The Lost Clue.

I watch the fire burning low,1
And muse upon the dreamy past ;2
Uncalled its visions come and go,3
Nor swiftly rise, nor ling’ring last.4
It was not so in days of old5
I watched not then a flick’ring flame ;6
Each morn its tale of duty told,7
And noble fancies quick’ning came ;8
And round my life a golden thread,9
That softly bound it, still ran on ;10
Unravel’d now, all worn and frayed,11
The strands hang idle, one by one.12
I take them up, but cannot twine13
A constant purpose through the day ;14
And that old strength—nay, was it mine15
Or hers ? and with her past away ?16
Within the grate how dimly move17
The visionary forms, and blend !18
The gleaming slabs around, above,19
Fit framework to the pictures lend.20
And ever there she moves along,21
The laughing child, the sweet bright[girl ;22
Ah ! did I hear a well-known song,23
That thus my pulses throb and whirl ?24
Mark where about a rustic porch25
The rose o’ertops the eglantine ;26
Look, in the doorway’s low-brow’d arch,27
She sits, half shadow, half in shine.28
Why plays the blush along her cheek ?29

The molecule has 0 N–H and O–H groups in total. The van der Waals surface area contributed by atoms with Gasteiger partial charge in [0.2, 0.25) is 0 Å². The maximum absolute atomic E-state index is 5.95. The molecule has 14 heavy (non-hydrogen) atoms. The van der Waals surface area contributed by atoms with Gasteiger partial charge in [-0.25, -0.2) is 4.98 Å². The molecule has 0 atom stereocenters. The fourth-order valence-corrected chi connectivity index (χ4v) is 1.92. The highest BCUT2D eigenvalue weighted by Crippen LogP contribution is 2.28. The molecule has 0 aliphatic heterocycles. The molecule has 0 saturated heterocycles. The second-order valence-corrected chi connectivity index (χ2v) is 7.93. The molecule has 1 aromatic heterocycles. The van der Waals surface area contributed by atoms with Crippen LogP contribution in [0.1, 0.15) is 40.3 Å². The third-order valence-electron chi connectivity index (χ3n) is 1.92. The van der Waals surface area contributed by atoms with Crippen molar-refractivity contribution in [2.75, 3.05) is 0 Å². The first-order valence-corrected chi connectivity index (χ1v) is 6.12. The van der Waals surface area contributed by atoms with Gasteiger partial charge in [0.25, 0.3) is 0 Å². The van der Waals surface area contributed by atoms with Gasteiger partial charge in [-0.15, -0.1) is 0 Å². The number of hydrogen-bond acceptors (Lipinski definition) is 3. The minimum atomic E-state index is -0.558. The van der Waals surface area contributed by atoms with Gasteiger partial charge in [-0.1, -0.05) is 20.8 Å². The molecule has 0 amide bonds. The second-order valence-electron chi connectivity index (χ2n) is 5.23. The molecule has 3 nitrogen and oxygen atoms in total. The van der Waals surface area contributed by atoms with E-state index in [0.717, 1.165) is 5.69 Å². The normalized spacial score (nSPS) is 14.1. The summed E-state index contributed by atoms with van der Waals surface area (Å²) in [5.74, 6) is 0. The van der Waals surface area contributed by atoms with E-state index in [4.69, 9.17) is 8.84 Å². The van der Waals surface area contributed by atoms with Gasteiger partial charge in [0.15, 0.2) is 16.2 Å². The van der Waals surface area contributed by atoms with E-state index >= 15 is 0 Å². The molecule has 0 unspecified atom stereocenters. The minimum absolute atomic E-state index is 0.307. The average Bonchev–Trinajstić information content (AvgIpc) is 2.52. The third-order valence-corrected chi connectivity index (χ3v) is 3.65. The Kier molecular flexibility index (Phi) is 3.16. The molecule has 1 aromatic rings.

Why drop the steadfast eyes so low ?30
The lips are parted—doth she speak,31
Or comes the quick breath to and fro ?32
And all in shadow, see, there stands33
A youth that pleads,—you cannot
His pleading,—see the trembling hands35
Steal down to find each other out.36
’Tis gone—how chill it is to-night !37
A flame shoots up, and thro’ the
Its sudden gleams dart on, and light39
A picture hanging in the gloom ;40
And in the weird and mystic gleam41
The canvas glows and stirs with life ;42
The sweet face smiles, the liquid beam43
Rekindles in thine eyes, dear wife ;44
And closer to thy mother-breast45
The dear arms strain the babe that lies46
Encradled there ;— ah, me ! that nest47
Brief home it gave, brief love those
Ah, no ! no love is brief—I feel49
Love cannot die—why linger here ?—50
Beside thy bed, dear wife, I kneel,51
And seem thy sweet low voice to
Pine not, dear love,” it seems to say,53
Nor let an idle sorrow quell54
The constant will, the thought, the play55
Of fancy that I love so well.56
I shall not see thee rise, nor see57
The promise of our child unfold ;58
But thou wilt watch her ; she will be59
More than her mother was of old.60
I could have wished—but God is good,61
How good we know not yet—and
Wilt watch the child, whose womanhood63
Can know, dear heart, no mother
Is this a vision too ?  ’Tis past65
The embers smoulder in the grate,66
And thro’ the shutter comes at last67
The struggling day-beam, chill and
But through the twilight lightly falls69
A prattling voice upon my ear ;70
Dear child, that tone my strength re-
In thine thy mother’s voice I hear.72